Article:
Unfortunately, I am hardly eating anything! It seems like everything gives me a problem. When I first started the low-histamine diet, I was able to eat quite a bit. It was very limited but doable. Then, one by one, I started reacting to everything. The main foods now that I eat are oatmeal, chicken, zucchini and butter. And I do get reactions to those, too. I find that I need to keep my weight at a minimal level and not eat too much at a time--small amounts every 3-4 hours and no eating after dinner to let the body digest and clear everything overnight. Occasionally, I try other vegetables with varying results--sometimes I don't get much of a reaction; sometimes I do. I try not to eat anything new within 4 days of eating it before. Turkey is sometimes ok, too. Every now and then, I can eat corn chips and an occasionally potato. I have recently noticed that I am now reacting to salt, too, and have researched and found that if a person eats more salt than the body can handle with its current hydration/potassium balance, the salt releases histamine, which makes a person thirsty in its attempt to rebalance. I drink so much that I do think my electrolytes are depleted. It's not just food, though, that causes me histamine issues. It seems like everything! Outside pollen, indoor pets, dust and fragrance, if I get too hot (anything over 75 degrees starts it up--showers are especially bad), stress, thinking too much, too little sleep, pain--I have a lot of headaches, but even if I bump my knee I can feel an increase, too much light, too much noise, distressing news on TV, Mother Nature distress--the list goes on. Also, while trying to find out what was wrong with me, I discovered that I have Mitral Valve Prolapse, Stage 1. This was a shock. People with this are SUPER-SENSITIVE to everything--foods, chemicals, emotions, prone to anxiety and panic attacks--and this is a biological state. Many people with this have a magnesium deficiency, so I'm trying to balance this as well. It's very complicated. Add, Adrenal Fatigue and Menopause--and you have a case for a melt-down. Plus, at the time I crashed, I was writing a book with thousands of pages--take about stressing myself to the max. Right now, I'm experimenting with an Ayurvedic Lifestyle. The more you can calm your system down, the more foods you can eat without a reaction.
Regarding the SIBO, it's a different reaction--mainly to carbs and sugars--which I rarely eat, but my body is so sensitive that it certainly knows when I do. I'm on a combination of the Low-Histamine/Fast Tract Diet, but I found that the carbs are so low in the Fast Tract Diet that my muscles were starting to atrophy, so I had to add some back in. With the SIBO reaction, I get so much unbelievable gas--my entire body and head gets filled that everything shuts down and it starts to panic. Gas-X actually helps a lot to get some of this out. I am also going to try the charcoal tablets that another kind poster suggested.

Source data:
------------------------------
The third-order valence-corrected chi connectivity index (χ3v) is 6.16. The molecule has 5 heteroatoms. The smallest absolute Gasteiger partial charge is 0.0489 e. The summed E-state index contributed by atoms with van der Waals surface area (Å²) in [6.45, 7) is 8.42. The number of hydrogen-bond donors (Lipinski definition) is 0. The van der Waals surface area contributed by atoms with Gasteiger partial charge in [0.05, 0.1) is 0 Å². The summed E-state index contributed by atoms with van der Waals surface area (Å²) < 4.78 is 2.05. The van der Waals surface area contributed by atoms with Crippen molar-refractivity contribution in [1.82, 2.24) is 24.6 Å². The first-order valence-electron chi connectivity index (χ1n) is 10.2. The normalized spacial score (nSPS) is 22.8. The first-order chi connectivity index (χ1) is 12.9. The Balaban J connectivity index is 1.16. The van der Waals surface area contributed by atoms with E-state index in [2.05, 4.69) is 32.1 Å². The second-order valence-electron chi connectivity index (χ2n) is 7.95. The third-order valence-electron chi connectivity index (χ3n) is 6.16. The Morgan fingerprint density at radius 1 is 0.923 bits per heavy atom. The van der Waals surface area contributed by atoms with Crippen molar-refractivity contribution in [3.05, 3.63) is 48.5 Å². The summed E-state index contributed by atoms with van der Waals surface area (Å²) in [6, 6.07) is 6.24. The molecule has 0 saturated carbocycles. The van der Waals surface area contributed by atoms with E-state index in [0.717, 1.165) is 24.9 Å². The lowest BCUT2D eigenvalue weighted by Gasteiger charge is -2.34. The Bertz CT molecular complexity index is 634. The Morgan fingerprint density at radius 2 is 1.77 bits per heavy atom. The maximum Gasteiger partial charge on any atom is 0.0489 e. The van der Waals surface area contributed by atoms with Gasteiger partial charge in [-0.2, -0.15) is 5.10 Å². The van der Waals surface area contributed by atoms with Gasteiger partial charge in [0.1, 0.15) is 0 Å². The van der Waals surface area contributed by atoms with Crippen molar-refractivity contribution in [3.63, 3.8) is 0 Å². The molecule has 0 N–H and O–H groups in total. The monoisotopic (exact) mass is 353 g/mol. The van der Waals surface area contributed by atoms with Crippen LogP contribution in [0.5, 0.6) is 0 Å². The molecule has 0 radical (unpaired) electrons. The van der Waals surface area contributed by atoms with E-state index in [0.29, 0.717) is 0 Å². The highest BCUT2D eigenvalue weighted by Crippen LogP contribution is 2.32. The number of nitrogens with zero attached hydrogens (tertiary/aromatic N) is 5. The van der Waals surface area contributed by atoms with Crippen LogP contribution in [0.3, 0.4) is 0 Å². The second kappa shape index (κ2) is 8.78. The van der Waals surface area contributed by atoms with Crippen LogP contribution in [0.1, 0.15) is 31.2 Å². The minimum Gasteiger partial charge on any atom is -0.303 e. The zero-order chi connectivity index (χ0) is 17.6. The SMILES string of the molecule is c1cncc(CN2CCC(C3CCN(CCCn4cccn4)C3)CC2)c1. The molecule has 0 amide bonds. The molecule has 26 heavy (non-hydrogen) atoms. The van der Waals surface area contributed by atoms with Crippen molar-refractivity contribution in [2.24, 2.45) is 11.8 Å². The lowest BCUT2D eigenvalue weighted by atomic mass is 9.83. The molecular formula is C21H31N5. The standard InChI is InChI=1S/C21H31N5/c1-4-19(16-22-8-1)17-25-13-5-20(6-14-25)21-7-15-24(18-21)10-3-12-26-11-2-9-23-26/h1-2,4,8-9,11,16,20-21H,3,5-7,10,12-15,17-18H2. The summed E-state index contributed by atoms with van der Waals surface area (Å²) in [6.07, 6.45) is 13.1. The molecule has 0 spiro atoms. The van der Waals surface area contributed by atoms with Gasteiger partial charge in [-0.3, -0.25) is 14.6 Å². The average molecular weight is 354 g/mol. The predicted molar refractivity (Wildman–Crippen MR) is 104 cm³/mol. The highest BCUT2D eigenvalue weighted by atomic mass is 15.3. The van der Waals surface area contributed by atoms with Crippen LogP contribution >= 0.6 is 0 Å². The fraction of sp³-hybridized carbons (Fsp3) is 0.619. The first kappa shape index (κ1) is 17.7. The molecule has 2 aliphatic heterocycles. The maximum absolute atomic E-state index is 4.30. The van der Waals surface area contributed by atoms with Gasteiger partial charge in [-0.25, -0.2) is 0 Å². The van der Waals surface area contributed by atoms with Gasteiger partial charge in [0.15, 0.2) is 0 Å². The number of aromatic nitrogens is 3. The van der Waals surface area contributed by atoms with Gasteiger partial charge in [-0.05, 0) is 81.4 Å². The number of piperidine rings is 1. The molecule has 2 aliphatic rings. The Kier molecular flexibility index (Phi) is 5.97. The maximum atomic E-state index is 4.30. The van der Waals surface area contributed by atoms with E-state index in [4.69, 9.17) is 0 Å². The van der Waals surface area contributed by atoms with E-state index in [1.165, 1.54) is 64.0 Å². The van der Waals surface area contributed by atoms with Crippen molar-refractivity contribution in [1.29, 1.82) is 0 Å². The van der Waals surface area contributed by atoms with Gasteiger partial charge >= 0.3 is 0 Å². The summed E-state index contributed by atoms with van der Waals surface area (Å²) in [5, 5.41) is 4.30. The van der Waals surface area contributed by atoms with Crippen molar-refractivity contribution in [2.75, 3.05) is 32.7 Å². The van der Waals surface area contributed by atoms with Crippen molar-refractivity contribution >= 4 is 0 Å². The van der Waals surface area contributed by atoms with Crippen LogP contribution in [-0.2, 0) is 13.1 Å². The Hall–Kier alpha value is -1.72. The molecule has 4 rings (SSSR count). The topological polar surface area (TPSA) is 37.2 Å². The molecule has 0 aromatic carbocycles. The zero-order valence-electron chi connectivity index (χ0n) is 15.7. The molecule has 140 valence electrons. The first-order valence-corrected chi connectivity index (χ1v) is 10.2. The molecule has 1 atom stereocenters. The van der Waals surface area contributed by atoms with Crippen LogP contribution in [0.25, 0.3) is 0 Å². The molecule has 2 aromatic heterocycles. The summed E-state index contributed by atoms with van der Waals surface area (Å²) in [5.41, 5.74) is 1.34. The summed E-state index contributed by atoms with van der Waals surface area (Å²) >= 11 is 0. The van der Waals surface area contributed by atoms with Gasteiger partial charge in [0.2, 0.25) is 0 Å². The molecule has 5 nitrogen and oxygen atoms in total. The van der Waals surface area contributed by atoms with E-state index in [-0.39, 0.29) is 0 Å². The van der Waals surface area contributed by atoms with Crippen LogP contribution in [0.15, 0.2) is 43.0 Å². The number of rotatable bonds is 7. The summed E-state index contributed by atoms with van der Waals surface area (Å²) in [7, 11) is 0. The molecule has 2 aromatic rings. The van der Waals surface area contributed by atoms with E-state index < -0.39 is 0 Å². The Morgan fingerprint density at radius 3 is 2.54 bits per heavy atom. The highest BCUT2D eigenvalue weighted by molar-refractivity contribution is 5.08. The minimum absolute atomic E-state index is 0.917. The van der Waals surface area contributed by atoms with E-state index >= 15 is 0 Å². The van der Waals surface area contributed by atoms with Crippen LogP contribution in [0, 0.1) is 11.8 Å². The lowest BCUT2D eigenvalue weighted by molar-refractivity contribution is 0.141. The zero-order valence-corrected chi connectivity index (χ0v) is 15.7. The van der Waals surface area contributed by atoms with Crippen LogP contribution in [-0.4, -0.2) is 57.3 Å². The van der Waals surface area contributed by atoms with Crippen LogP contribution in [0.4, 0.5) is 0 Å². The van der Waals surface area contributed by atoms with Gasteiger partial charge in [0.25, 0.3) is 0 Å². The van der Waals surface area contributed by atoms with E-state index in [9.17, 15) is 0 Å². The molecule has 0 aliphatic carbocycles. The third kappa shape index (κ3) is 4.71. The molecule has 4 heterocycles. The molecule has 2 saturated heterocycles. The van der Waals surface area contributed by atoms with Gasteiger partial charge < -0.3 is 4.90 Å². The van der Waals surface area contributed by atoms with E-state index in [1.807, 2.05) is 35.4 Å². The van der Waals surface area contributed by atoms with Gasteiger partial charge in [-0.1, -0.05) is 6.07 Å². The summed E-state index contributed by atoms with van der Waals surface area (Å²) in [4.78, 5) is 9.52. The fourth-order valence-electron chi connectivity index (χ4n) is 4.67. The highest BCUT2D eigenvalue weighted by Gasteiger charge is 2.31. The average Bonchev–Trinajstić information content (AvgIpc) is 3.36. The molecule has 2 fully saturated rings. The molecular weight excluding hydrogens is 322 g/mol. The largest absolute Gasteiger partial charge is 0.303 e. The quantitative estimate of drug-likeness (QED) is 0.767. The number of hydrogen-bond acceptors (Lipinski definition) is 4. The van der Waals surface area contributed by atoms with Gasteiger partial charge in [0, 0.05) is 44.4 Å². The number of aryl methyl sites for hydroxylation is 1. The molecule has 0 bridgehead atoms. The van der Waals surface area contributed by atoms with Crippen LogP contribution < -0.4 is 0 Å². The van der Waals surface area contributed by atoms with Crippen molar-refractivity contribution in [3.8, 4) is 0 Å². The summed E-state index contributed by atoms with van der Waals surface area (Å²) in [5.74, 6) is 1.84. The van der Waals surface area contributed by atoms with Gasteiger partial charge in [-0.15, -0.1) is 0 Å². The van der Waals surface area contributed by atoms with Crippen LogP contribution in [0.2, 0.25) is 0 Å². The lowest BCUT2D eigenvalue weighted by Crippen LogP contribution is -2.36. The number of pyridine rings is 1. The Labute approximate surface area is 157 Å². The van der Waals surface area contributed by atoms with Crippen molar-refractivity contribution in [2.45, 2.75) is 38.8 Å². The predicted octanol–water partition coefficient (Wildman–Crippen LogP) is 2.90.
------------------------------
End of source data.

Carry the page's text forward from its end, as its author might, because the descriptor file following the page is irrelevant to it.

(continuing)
So, it depends on what your particular problem is as to what you think you can eat. My doctor thinks that for some, but not all, that SIBO and Histamine Intolerance go hand in hand. If we take care of the SIBO, the histamine should decrease. Have you tested for SIBO? If you do, make sure you test for both hydrogen and methane. I'm "lucky" in that I tested positive for both--especially methane--it is off the chart.
As Thomas mentioned, the low histamine chef is a good website. She has gone through so much with the histamine issue, if you think you have this, and she has mentioned that she has/had SIBO, too. She actually went to see Dr. Fuhrman, who is the doctor on the movie--I think it's called--Sick, Fat and Almost Dead--something like that. It's about people with histamine problems. I actually don't have the rash of histamine intolerance, but this is a good movie to watch. Anyway, she and Dr. Fuhrman worked out a diet especially for her which is helping tremendously. Here is her website: lowhistaminechef.com. She's a vegetarian as are some others on the ibs website. I found that I couldn't do it because I'm so low in protein and many vegetarian foods are high histamine, but maybe once the SIBO is taken care of, I'll be able to do this more. I'll be trying the ReLeaf as Thomas mentioned this weekend and, hopefully, my histamine load will decrease. I'm crossing my fingers.
Question for Thomas: Amazon sent me the Allergy ReLeaf System--it contains 2 bottles: 1 with AllerReLeaf Tablets and 1 with Allertonic Softgels. It says to take both. Did you take both?
Anyway, it's been a continual challenge and everyone is different. It helps to keep a food diary at first and also to look at non-food histamine stressors. If you can keep down the non-food, you'll be able to eat more types of food without going over your histamine level. And, as I mentioned, please consider getting a SIBO test because you want to know exactly what you're dealing with. There's no point on going on a SIBO diet if you don't need to because that very much limits your food choices. However, you can try it out for awhile and see if you feel better just to get an idea. But it's obvious in my case that staying on a Low- Histamine/SIBO diet is not the long-term answer. I have developed many nutritional deficiencies. However, I think we all do this to some degree because we feel that we have no choice, which is why this website is so important as we can all help each other. All my best!